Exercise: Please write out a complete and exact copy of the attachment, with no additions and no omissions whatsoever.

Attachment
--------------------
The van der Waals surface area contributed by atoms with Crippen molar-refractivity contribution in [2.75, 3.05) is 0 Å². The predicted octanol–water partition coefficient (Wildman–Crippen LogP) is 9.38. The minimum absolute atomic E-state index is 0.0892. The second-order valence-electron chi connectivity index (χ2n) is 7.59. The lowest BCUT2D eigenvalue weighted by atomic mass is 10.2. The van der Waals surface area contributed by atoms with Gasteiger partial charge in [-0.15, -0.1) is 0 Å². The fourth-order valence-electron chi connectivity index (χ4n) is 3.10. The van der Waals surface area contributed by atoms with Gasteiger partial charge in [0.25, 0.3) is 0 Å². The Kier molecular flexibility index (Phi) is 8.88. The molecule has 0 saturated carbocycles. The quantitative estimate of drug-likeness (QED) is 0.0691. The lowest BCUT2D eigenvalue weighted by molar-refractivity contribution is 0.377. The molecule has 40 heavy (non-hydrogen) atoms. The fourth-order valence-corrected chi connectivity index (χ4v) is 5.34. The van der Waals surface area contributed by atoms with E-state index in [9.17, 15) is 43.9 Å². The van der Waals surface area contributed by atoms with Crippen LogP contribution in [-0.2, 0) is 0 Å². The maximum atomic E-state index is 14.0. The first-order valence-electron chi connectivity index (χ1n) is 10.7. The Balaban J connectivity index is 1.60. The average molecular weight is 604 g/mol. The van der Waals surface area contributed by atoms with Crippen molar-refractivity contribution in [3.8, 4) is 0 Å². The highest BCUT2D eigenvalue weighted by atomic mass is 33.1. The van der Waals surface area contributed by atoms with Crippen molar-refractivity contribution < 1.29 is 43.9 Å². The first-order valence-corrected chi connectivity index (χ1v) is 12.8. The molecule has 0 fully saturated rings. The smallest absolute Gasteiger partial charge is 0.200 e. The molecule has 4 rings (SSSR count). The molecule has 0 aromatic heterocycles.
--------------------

The van der Waals surface area contributed by atoms with Crippen molar-refractivity contribution in [2.75, 3.05) is 0 Å². The predicted octanol–water partition coefficient (Wildman–Crippen LogP) is 9.38. The minimum absolute atomic E-state index is 0.0892. The second-order valence-electron chi connectivity index (χ2n) is 7.59. The lowest BCUT2D eigenvalue weighted by atomic mass is 10.2. The van der Waals surface area contributed by atoms with Gasteiger partial charge in [-0.15, -0.1) is 0 Å². The fourth-order valence-electron chi connectivity index (χ4n) is 3.10. The van der Waals surface area contributed by atoms with Gasteiger partial charge in [0.25, 0.3) is 0 Å². The Kier molecular flexibility index (Phi) is 8.88. The molecule has 0 saturated carbocycles. The quantitative estimate of drug-likeness (QED) is 0.0691. The lowest BCUT2D eigenvalue weighted by molar-refractivity contribution is 0.377. The molecule has 40 heavy (non-hydrogen) atoms. The fourth-order valence-corrected chi connectivity index (χ4v) is 5.34. The van der Waals surface area contributed by atoms with E-state index in [9.17, 15) is 43.9 Å². The van der Waals surface area contributed by atoms with Crippen LogP contribution in [-0.2, 0) is 0 Å². The maximum atomic E-state index is 14.0. The first-order valence-electron chi connectivity index (χ1n) is 10.7. The Balaban J connectivity index is 1.60. The average molecular weight is 604 g/mol. The van der Waals surface area contributed by atoms with Crippen molar-refractivity contribution in [3.8, 4) is 0 Å². The highest BCUT2D eigenvalue weighted by atomic mass is 33.1. The van der Waals surface area contributed by atoms with Crippen molar-refractivity contribution < 1.29 is 43.9 Å². The first-order valence-corrected chi connectivity index (χ1v) is 12.8. The molecule has 0 fully saturated rings. The smallest absolute Gasteiger partial charge is 0.200 e. The molecule has 4 rings (SSSR count). The molecule has 0 aromatic heterocycles.